Sunlight-powered purifier could clean water for the impoverished
One-tenth of the world’s population lacks clean water. Now, researchers report they have developed a cheap solar still, which uses sunlight to purify dirty water up to four times faster than a current commercial version. The raw materials cost less than $2 per square meter. The technology will “allow people to generate their own drinking water much like they generate their own power via solar panels on their house roof,” says Zhejun Liu, a visiting scholar at the State University of New York (SUNY) in Buffalo and one of the study’s co-authors.
Solar stills have been around for millennia. Most are simple black-bottomed vessels filled with water, and topped with clear glass or plastic. Sunlight absorbed by the black material speeds evaporation, which is trapped by the clear topping, and funneled away for drinking water. Most pollutants don’t evaporate, and so are left behind. But much of the sun’s energy is wasted in the slow heating of a full vessel of water. Even the best stills need to be about 6 square meters in size to produce enough water for a single person for a day.
In recent years, researchers have improved stills using two approaches. First, they design their stills so that only the very top layer of water in the vessel is heated and evaporated, which means less energy is lost. Second, they’ve turned to nanomaterials to absorb more of the sun’s rays. But efficient light-absorbing nanomaterials can cost hundreds of dollars per gram, making them unrealistic for widespread use in developing countries where the technology is needed most.
Qiaoqiang Gan, an electrical engineer at SUNY Buffalo, saw that problem firsthand. His lab was already developing new nanomaterials as absorbers for solar power cells, and wanted to also use them in a solar still. But it quickly became apparent that the material’s cost would never allow the technology to be viable. So Gan began looking for cheap alternatives.
His team’s new device has three main components. Gan and his colleagues start with a fiber-rich paper—sort of like the paper used to make currency. They coat this with carbon black, a cheap powder left over after the incomplete combustion of oil or tar. Next, they take a block of polystyrene foam—the stuff used to make coffee cups—and cut slices through it making 25 connected sections. The foam floats on the untreated water and acts as an insulating barrier to prevent sunlight from heating up too much of the water below. The researchers then layer pieces of their paper over each section, folding the ends down so that they dangle into the water. The paper wicks water upward, wetting the entire top surface of each of the 25 sections. Finally, a clear acrylic housing sits on top.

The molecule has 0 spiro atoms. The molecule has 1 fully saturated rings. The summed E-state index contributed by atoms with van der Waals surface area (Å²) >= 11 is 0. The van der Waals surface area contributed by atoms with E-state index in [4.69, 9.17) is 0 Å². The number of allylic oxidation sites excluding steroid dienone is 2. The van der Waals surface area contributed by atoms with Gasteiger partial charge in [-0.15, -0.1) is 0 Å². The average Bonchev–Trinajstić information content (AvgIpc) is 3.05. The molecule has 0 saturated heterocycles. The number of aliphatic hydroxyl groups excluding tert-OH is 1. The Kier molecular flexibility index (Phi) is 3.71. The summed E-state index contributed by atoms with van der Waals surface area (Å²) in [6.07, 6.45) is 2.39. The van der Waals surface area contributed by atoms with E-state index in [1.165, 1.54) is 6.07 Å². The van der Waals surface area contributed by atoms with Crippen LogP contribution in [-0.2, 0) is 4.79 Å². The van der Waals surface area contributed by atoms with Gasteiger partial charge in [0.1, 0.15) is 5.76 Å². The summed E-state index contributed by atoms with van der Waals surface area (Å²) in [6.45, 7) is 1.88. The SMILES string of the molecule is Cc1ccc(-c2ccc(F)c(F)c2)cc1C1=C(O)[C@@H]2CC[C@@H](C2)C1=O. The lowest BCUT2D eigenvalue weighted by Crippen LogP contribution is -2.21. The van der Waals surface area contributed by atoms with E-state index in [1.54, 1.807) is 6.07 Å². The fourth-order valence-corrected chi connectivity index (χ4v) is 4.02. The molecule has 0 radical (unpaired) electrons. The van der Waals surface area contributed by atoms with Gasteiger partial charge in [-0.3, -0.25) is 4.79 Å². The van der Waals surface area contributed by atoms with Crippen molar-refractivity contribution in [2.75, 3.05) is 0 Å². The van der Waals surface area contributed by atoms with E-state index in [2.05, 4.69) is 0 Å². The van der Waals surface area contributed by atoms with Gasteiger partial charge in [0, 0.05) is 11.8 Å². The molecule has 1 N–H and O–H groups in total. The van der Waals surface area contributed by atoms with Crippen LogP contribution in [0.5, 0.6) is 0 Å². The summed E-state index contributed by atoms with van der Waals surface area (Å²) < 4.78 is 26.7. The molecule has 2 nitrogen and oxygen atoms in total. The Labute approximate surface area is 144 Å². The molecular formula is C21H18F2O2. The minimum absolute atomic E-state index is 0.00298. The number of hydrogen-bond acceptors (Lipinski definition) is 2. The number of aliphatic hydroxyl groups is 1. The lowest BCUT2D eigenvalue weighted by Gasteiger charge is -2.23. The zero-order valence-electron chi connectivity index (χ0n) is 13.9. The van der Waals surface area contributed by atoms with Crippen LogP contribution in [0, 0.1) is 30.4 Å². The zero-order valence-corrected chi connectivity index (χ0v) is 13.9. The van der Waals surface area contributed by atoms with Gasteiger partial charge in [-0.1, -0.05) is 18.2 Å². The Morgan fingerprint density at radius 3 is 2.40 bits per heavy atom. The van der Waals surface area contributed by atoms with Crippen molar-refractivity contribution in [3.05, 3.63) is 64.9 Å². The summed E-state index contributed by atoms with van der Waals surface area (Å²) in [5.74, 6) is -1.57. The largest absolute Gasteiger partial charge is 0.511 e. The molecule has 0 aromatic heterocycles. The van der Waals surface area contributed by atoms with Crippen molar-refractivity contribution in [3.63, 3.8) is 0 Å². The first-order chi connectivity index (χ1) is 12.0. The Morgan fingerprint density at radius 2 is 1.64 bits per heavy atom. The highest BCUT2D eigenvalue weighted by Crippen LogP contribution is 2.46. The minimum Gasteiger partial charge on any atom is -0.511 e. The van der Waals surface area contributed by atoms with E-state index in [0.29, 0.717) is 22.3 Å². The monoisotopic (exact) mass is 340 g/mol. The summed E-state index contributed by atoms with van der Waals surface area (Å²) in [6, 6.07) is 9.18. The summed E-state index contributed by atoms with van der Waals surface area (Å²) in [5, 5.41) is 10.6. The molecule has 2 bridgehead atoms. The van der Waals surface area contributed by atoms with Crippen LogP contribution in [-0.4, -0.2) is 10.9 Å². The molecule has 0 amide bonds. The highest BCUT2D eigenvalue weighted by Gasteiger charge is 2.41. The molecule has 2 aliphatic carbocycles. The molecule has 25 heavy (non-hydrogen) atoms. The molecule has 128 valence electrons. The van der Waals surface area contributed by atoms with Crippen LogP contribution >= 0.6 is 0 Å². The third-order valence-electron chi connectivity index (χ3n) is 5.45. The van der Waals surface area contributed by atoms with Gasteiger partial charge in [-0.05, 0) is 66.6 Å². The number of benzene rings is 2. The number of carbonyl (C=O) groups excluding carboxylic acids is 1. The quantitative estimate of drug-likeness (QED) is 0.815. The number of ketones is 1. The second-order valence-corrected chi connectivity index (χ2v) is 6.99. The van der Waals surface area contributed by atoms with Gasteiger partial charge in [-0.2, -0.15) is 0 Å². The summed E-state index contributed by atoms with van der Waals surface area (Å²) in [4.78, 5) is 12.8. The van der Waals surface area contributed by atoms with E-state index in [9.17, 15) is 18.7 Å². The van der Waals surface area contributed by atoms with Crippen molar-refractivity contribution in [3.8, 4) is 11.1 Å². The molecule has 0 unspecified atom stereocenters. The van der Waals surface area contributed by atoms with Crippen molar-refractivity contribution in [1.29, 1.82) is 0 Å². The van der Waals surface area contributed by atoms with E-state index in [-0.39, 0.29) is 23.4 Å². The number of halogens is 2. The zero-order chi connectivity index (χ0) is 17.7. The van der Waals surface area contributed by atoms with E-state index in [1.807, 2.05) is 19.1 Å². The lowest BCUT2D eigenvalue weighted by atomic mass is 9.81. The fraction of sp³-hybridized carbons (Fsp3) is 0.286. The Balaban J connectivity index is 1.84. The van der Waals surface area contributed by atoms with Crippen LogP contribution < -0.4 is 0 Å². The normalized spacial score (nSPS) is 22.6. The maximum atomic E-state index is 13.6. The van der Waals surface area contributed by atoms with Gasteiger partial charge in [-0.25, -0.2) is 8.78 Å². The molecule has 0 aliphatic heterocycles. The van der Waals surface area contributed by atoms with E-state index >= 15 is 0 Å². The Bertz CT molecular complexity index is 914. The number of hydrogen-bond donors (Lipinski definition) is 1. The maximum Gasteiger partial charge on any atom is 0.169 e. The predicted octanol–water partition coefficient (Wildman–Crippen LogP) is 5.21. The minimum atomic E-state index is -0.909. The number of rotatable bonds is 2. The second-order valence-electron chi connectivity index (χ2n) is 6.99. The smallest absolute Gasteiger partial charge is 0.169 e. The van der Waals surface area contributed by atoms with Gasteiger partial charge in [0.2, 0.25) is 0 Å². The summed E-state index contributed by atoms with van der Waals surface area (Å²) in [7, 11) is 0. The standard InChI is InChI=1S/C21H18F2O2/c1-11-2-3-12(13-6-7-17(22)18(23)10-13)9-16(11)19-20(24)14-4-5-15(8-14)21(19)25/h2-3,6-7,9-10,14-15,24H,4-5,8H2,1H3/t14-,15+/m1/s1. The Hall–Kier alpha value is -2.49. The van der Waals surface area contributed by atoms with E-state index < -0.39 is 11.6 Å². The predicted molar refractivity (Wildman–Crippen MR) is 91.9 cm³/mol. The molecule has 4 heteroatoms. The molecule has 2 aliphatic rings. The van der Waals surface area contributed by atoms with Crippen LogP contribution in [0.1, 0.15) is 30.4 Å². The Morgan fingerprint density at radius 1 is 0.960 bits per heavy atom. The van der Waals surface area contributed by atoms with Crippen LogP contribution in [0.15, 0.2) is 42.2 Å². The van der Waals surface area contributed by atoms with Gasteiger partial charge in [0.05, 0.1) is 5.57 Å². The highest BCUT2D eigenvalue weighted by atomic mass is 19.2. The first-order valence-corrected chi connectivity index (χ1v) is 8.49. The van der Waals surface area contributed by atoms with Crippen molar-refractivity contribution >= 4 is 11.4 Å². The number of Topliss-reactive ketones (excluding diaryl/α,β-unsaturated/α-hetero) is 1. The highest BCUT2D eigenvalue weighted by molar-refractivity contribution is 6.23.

During operation, evaporated water from the carbon paper is trapped by the acrylic and funneled to a collection vessel, and the paper wicks up additional water to replace it. Gan and his colleagues report this week in Global Challenges that the setup not only works, but that it’s 88% efficient at channeling the energy in sunlight into evaporating water. This allows a 1-square-meter-sized device to purify 1 liter of water per hour, which is about four times faster than commercially available versions, Gan says.
Equally important Gan adds, is that the still is cheap. He estimates the materials needed to build it cost roughly $1.60 per square meter, compared with $200 per square meter for commercially available systems that rely on expensive lenses to concentrate the sun’s rays to speed evaporation. At that price, providing the minimal water needed for a family of four might cost as little as $5 for the raw materials per device. That cheap cost may not only help people in impoverished regions, but also help aid workers deploy cheap water purifiers to people affected by natural disasters that wipe out safe drinking water sources. “We think this is an immediate application,” Gan says.
The new work is “good progress,” says Gang Chen, a mechanical engineer at the Massachusetts Institute of Technology in Cambridge, who has developed his own version of the technology in recent years, which uses slightly different materials. The new setup not only uses cheaper starting materials than anything on the market, but makes freshwater much more quickly, he notes. “This is really important in solving many water challenges.”
The authors of the report have formed a company—Suny Clean Water—to commercialize the work and are already in discussions with other companies around the world to make the new technology available.
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